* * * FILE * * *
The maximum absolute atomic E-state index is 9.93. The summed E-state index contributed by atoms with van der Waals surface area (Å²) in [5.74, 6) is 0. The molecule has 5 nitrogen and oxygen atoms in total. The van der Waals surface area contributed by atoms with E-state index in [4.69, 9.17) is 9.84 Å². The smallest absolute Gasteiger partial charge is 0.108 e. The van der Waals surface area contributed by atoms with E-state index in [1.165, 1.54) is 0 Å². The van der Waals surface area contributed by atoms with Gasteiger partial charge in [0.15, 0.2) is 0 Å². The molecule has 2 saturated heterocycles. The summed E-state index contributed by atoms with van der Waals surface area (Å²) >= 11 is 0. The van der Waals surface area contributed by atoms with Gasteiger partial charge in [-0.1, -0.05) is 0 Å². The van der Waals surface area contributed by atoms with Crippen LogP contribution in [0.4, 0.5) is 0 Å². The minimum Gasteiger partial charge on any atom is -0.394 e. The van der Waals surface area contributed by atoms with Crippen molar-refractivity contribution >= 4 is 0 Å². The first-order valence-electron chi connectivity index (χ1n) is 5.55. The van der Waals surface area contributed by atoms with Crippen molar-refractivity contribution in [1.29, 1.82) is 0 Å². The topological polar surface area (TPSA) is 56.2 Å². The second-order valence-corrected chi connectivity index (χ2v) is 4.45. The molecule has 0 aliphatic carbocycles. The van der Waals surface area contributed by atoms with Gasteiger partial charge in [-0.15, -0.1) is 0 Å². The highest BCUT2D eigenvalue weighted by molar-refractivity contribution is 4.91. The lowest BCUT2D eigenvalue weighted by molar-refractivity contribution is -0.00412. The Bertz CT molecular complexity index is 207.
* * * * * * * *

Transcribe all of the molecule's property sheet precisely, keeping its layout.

The maximum absolute atomic E-state index is 9.93. The summed E-state index contributed by atoms with van der Waals surface area (Å²) in [5.74, 6) is 0. The molecule has 5 nitrogen and oxygen atoms in total. The van der Waals surface area contributed by atoms with E-state index in [4.69, 9.17) is 9.84 Å². The smallest absolute Gasteiger partial charge is 0.108 e. The van der Waals surface area contributed by atoms with E-state index in [1.165, 1.54) is 0 Å². The van der Waals surface area contributed by atoms with Gasteiger partial charge in [0.15, 0.2) is 0 Å². The molecule has 2 saturated heterocycles. The summed E-state index contributed by atoms with van der Waals surface area (Å²) >= 11 is 0. The van der Waals surface area contributed by atoms with Gasteiger partial charge in [-0.1, -0.05) is 0 Å². The van der Waals surface area contributed by atoms with Crippen LogP contribution in [0.4, 0.5) is 0 Å². The minimum Gasteiger partial charge on any atom is -0.394 e. The van der Waals surface area contributed by atoms with Crippen molar-refractivity contribution >= 4 is 0 Å². The first-order valence-electron chi connectivity index (χ1n) is 5.55. The van der Waals surface area contributed by atoms with Crippen molar-refractivity contribution in [1.29, 1.82) is 0 Å². The topological polar surface area (TPSA) is 56.2 Å². The second-order valence-corrected chi connectivity index (χ2v) is 4.45. The molecule has 0 aliphatic carbocycles. The van der Waals surface area contributed by atoms with Gasteiger partial charge in [-0.15, -0.1) is 0 Å². The highest BCUT2D eigenvalue weighted by molar-refractivity contribution is 4.91. The lowest BCUT2D eigenvalue weighted by molar-refractivity contribution is -0.00412. The Bertz CT molecular complexity index is 207.